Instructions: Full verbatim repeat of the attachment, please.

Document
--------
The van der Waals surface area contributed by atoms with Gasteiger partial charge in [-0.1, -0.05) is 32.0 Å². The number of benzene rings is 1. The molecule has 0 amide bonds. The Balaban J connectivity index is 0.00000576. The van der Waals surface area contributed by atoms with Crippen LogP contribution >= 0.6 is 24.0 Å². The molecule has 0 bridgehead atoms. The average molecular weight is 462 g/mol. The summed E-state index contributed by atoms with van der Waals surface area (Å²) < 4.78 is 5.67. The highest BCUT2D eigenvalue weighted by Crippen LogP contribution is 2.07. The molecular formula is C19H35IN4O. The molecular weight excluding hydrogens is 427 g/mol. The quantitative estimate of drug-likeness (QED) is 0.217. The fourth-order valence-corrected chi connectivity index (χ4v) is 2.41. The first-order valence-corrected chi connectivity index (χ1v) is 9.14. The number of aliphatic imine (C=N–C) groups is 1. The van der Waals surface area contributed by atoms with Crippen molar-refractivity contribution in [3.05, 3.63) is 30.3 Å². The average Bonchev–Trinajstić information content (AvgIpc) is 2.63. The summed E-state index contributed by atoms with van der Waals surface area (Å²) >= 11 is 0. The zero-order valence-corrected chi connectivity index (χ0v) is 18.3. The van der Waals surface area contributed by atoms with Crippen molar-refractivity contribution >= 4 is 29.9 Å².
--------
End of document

The van der Waals surface area contributed by atoms with Gasteiger partial charge in [-0.1, -0.05) is 32.0 Å². The number of benzene rings is 1. The molecule has 0 amide bonds. The Balaban J connectivity index is 0.00000576. The van der Waals surface area contributed by atoms with Crippen LogP contribution >= 0.6 is 24.0 Å². The molecule has 0 bridgehead atoms. The average molecular weight is 462 g/mol. The summed E-state index contributed by atoms with van der Waals surface area (Å²) < 4.78 is 5.67. The highest BCUT2D eigenvalue weighted by Crippen LogP contribution is 2.07. The molecular formula is C19H35IN4O. The molecular weight excluding hydrogens is 427 g/mol. The quantitative estimate of drug-likeness (QED) is 0.217. The fourth-order valence-corrected chi connectivity index (χ4v) is 2.41. The first-order valence-corrected chi connectivity index (χ1v) is 9.14. The number of aliphatic imine (C=N–C) groups is 1. The van der Waals surface area contributed by atoms with Crippen molar-refractivity contribution in [3.05, 3.63) is 30.3 Å². The average Bonchev–Trinajstić information content (AvgIpc) is 2.63. The summed E-state index contributed by atoms with van der Waals surface area (Å²) >= 11 is 0. The zero-order valence-corrected chi connectivity index (χ0v) is 18.3. The van der Waals surface area contributed by atoms with Crippen molar-refractivity contribution >= 4 is 29.9 Å².